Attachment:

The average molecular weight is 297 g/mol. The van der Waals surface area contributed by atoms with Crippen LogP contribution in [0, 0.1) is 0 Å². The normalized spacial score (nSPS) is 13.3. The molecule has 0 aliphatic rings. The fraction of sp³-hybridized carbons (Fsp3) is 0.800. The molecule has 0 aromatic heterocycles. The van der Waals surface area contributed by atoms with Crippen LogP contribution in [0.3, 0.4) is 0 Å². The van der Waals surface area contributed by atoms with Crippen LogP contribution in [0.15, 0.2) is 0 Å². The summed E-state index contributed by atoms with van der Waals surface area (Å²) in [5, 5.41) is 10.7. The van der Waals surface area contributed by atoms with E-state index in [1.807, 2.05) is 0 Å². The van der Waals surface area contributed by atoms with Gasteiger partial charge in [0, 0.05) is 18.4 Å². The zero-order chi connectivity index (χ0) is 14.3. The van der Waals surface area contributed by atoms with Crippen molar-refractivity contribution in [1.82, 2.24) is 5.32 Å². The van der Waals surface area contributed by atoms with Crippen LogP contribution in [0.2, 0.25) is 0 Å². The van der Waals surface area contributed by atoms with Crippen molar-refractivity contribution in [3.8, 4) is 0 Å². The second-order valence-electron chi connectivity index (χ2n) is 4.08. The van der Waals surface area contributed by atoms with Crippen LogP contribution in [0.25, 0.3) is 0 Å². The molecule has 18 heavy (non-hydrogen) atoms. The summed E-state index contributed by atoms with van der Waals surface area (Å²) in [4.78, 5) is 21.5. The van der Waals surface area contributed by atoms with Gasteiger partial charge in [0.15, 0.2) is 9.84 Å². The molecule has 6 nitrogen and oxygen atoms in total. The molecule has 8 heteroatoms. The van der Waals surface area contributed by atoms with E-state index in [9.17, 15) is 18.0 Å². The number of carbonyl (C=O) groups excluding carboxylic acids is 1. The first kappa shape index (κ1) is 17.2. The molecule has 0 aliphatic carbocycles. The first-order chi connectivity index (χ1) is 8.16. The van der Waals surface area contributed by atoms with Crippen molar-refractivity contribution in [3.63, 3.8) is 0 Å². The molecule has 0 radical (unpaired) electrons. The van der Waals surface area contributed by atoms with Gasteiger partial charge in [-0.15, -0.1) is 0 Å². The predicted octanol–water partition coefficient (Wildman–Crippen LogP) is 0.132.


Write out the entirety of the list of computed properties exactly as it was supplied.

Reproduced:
The average molecular weight is 297 g/mol. The van der Waals surface area contributed by atoms with Crippen LogP contribution in [0, 0.1) is 0 Å². The normalized spacial score (nSPS) is 13.3. The molecule has 0 aliphatic rings. The fraction of sp³-hybridized carbons (Fsp3) is 0.800. The molecule has 0 aromatic heterocycles. The van der Waals surface area contributed by atoms with Crippen LogP contribution in [0.3, 0.4) is 0 Å². The van der Waals surface area contributed by atoms with Crippen LogP contribution in [0.15, 0.2) is 0 Å². The summed E-state index contributed by atoms with van der Waals surface area (Å²) in [5, 5.41) is 10.7. The van der Waals surface area contributed by atoms with E-state index in [1.807, 2.05) is 0 Å². The van der Waals surface area contributed by atoms with Gasteiger partial charge in [0, 0.05) is 18.4 Å². The zero-order chi connectivity index (χ0) is 14.3. The van der Waals surface area contributed by atoms with Crippen molar-refractivity contribution in [1.82, 2.24) is 5.32 Å². The van der Waals surface area contributed by atoms with Crippen LogP contribution in [0.2, 0.25) is 0 Å². The van der Waals surface area contributed by atoms with Crippen molar-refractivity contribution in [3.8, 4) is 0 Å². The second-order valence-electron chi connectivity index (χ2n) is 4.08. The van der Waals surface area contributed by atoms with Crippen LogP contribution in [0.25, 0.3) is 0 Å². The molecule has 18 heavy (non-hydrogen) atoms. The summed E-state index contributed by atoms with van der Waals surface area (Å²) in [4.78, 5) is 21.5. The van der Waals surface area contributed by atoms with Gasteiger partial charge in [0.15, 0.2) is 9.84 Å². The molecule has 6 nitrogen and oxygen atoms in total. The molecule has 8 heteroatoms. The van der Waals surface area contributed by atoms with E-state index in [9.17, 15) is 18.0 Å². The number of carbonyl (C=O) groups excluding carboxylic acids is 1. The first kappa shape index (κ1) is 17.2. The molecule has 0 aliphatic carbocycles. The first-order chi connectivity index (χ1) is 8.16. The van der Waals surface area contributed by atoms with Crippen molar-refractivity contribution in [3.63, 3.8) is 0 Å². The molecule has 0 radical (unpaired) electrons. The van der Waals surface area contributed by atoms with Gasteiger partial charge in [-0.15, -0.1) is 0 Å². The predicted octanol–water partition coefficient (Wildman–Crippen LogP) is 0.132.